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Growing Teeth with Mesenchymal Stem Cells

Posted by pamela@stemsave.com on Jul 8, 2014 6:07:24 AM

Scientists are using mesenchymal stem cells to grow new organs in vivo.

Researchers at the Wyss Institute and Harvard School of Engineering and Applied Sciences have developed a self-shrinking gel that, when loaded with mesenchymal stem cells [MSCs], stimulates their ability to differentiate into teeth, bones, and organs in vivo [in the patient’s body]. The gel is designed to spontaneously compress at 37°C [the temperature of the human body], which places the physical pressure required to trigger the stem cells’ proliferative properties while inside the patient’s body.

This novel use of bio-gel and MScs was inspired by the process of embryonic induction, in which MSCs are compressed to send each other the necessary signals for organ formation. Although the in vivo formation of teeth is a significant advance all on its own, lead authors Basma Hashmi and Don Ingber believe that stem cells can be used to generate a multitude of organs for patients suffering from a variety of traumas, injuries, and diseases.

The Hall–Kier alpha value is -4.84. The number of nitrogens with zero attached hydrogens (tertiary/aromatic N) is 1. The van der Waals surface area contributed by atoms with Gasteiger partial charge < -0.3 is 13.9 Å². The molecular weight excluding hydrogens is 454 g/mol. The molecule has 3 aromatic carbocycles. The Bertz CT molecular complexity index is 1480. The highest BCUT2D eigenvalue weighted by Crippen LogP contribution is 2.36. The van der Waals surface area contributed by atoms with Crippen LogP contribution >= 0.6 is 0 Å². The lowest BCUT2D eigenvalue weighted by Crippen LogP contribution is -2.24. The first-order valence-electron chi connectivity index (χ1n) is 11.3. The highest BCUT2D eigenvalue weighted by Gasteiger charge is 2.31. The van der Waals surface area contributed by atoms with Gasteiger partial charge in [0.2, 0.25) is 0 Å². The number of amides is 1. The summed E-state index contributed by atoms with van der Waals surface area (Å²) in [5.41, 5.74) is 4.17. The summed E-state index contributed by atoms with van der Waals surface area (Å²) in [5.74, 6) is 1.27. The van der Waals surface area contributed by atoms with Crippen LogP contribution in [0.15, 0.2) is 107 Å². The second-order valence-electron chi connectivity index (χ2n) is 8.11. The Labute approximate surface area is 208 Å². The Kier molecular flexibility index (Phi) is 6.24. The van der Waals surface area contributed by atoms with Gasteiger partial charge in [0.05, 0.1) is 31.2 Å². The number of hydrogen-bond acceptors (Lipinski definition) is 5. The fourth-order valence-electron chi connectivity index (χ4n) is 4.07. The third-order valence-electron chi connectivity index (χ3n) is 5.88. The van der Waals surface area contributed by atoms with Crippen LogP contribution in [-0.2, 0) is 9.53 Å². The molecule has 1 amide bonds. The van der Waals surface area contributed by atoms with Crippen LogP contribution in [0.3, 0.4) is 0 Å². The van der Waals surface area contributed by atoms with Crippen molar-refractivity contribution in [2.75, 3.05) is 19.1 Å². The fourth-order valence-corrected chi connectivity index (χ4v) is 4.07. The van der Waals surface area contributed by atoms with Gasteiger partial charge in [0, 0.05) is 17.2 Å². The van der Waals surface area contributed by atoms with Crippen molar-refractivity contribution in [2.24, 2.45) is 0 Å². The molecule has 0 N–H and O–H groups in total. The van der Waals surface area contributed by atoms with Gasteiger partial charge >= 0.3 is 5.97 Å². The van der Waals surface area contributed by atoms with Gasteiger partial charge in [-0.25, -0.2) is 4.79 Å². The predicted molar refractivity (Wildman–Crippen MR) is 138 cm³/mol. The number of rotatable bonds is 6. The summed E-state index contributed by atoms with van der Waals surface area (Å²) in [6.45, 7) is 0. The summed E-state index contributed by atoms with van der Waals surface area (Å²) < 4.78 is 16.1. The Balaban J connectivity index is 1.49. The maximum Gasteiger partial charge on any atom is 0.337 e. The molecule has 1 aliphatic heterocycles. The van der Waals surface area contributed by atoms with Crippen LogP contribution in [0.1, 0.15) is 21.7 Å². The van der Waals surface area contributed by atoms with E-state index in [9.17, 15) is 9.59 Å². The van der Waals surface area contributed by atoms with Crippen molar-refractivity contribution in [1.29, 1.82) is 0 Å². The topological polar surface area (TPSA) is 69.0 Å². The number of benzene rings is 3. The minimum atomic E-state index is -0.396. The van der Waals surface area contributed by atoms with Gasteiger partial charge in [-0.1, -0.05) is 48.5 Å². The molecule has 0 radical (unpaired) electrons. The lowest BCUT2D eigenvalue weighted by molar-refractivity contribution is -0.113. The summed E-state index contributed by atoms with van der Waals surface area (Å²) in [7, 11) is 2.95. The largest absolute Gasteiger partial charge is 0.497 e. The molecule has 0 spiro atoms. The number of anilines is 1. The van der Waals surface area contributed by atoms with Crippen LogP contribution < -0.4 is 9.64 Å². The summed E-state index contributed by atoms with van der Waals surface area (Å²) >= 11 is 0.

Mesenchymal stem cells have the unique capacity to regenerate a multitude of different types of tissues – such as neurons, insulin producing pancreatic beta cells, bone, cartilage, and cardiomyocites amongst them. To learn more about the value of preserving your own MSCs for use in future regenerative therapies and how to bank your own stem cells through a non-invasive and affordable method by recovering your dental pulp stem cells, visit StemSave or call 877-783-6728 (877-StemSave) today.

 

To view the full article, click here.

 

The Future of Regenerative is Now™.

Topics: stemsaveblog, Brain, clinical trials, Bone, Debilitating Diseases, Stemcells, Teeth, autologousstemcells, dental pulp stem cells

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AAOMS - American Association of Oral and Maxillofacial Surgeons

 

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